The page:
Geriatric Depression is a Not Natural Part of Our Sunset Years


As a severe medical condition, depression (major depressive disorder) impacts how you feel, think, and behave. It’s a good thing, too, since it’s curable. Depression is characterized by sorrow and diminished interest in once-enjoyable activities. Some mental and physical issues can arise, impairing your ability to carry out your daily tasks at work and in your personal life.

This, in turn, can necessitate home care services to help the elderly cope up with daily life. Depression has a different impact on the elderly than it does on the young. Depression is more common and lasts longer in the elderly when associated with other medical conditions and impairments.

Symptoms range from minor to severe, but the most common ones are listed here.

  • Having a low mood or feeling down
  • An absence of enjoyment or enthusiasm for things that one used to enjoy
  • An increase or decrease in appetite that isn’t connected to dieting
  • Having trouble falling asleep or staying asleep for long periods
  • A reduction in energy or a rise in tiredness
  • The capacity to sit still, pacing, or handwringing increases, as does the rate at which the person moves or speaks (these actions must be severe enough to be observable by others)
  • A sense of worthlessness or remorse
  • Mental or decision-making difficulties
  • Suicidal or death-related thoughts

Depression’s Root Causes

Depression affects people of all ages for a variety of reasons. According to some studies, the illness can have a hereditary component. However, depression in the elderly is influenced by a combination of biological, social, and psychological variables.

When an old patient also has other medical problems and impairments, depression is common. Although depression in the elderly is possible, it is not a component of normal aging. Depression is a medical disease that can be managed if caught early enough. Senior citizens suffering from depression can have difficulty talking about it, and they can not realize that physical symptoms can be an indication of the disease.

Isolation may make it difficult for older individuals who are living on their own to ask for assistance. Listed below are a few of the most typical contributing factors:

  • Essential neurotransmitter molecules in the brain are at dangerously low levels (such as serotonin and norepinephrine)
  • History of depression in the family
  • Injury or the loss of a loved one can reduce mobility due to life’s trauma
  • Isolation in the face of impending death
  • Going from working life to a retired one
  • Monetary tribulations
  • Extended usage of addictive substances
  • Loss of close friends and family
  • Divorce or a widowhood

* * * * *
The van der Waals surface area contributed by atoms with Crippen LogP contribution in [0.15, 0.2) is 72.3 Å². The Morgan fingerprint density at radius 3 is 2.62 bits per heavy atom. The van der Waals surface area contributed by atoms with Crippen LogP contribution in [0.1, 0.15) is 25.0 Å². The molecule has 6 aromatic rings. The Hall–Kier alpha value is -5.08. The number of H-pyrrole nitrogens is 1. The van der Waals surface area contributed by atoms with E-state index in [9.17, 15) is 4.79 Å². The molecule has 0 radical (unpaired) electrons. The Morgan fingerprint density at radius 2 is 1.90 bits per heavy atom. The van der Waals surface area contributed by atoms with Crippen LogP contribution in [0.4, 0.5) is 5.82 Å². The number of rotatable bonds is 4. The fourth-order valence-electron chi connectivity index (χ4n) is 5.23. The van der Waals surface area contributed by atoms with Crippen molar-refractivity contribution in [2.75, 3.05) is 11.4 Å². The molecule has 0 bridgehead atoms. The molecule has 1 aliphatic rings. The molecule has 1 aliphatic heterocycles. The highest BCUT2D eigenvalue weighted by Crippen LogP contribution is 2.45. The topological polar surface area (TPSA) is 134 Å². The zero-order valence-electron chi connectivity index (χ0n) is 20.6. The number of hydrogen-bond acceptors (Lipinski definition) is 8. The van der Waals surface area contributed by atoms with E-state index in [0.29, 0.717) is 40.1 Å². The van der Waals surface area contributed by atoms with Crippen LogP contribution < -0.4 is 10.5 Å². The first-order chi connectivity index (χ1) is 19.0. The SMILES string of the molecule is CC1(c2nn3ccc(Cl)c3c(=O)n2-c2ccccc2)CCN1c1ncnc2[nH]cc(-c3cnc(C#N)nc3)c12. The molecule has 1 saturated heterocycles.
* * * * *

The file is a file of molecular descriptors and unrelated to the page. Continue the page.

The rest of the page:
• Medical problems that persist throughout time

What Treatments are Available for Depression?

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Depression is one of the most easily remedied mental illnesses. Around 80% to 90% of individuals with depression will get better with therapy. Almost all patients see some improvement in their health after treatment. Medication and psychotherapy are the two main treatment options.


Brain chemistry can have a role in a person’s depression and therapy. Because of this, doctors can prescribe antidepressants to assist alter one’s brain chemistry. No sedatives, no “uppers,” and no tranquilizers are included in these drugs. They don’t become a part of your routine. People who are not depressed are often unaffected by antidepressant medicines since they do not need them.

Choosing the appropriate medicine to alleviate depression can be a time-consuming and challenging procedure to make matters worse. Some antidepressants can be dangerous for someone with a severe medical condition like heart disease, liver disease, or renal illness. You can not have had enough time to observe an impact, or the side effects can be too unpleasant — resulting in treatment failure.


Psychotherapy, or “talk therapy,” can be used alone or in conjunction with antidepressants to treat mild to moderate depression. The word “psychotherapy” refers to the process of treating mental health issues by conversing with a mental health professional such as a psychiatrist or psychologist. The goal of psychotherapy is to help you better understand your mental health and how it affects your daily life.

Depressive disorders can be successfully treated with cognitive-behavioral therapy. CBT is a kind of treatment that focuses on resolving issues in the present rather than in the past. A person who uses cognitive behavioral therapy (CBT) learns to identify distorted/negative thinking, change their ideas and actions, and react to problems more positively.

You can help an older person you care about who is depressed if you provide emotional support for that individual. Patience and compassion are vital while listening to a loved one. Being there to listen is all that’s required; trying to “cure” someone’s sadness would make things worse. Avoid criticizing the sentiments stated instead of pointing out the facts and expressing optimism in place of them. Make sure your loved one receives the proper diagnosis and treatment by watching out for them.

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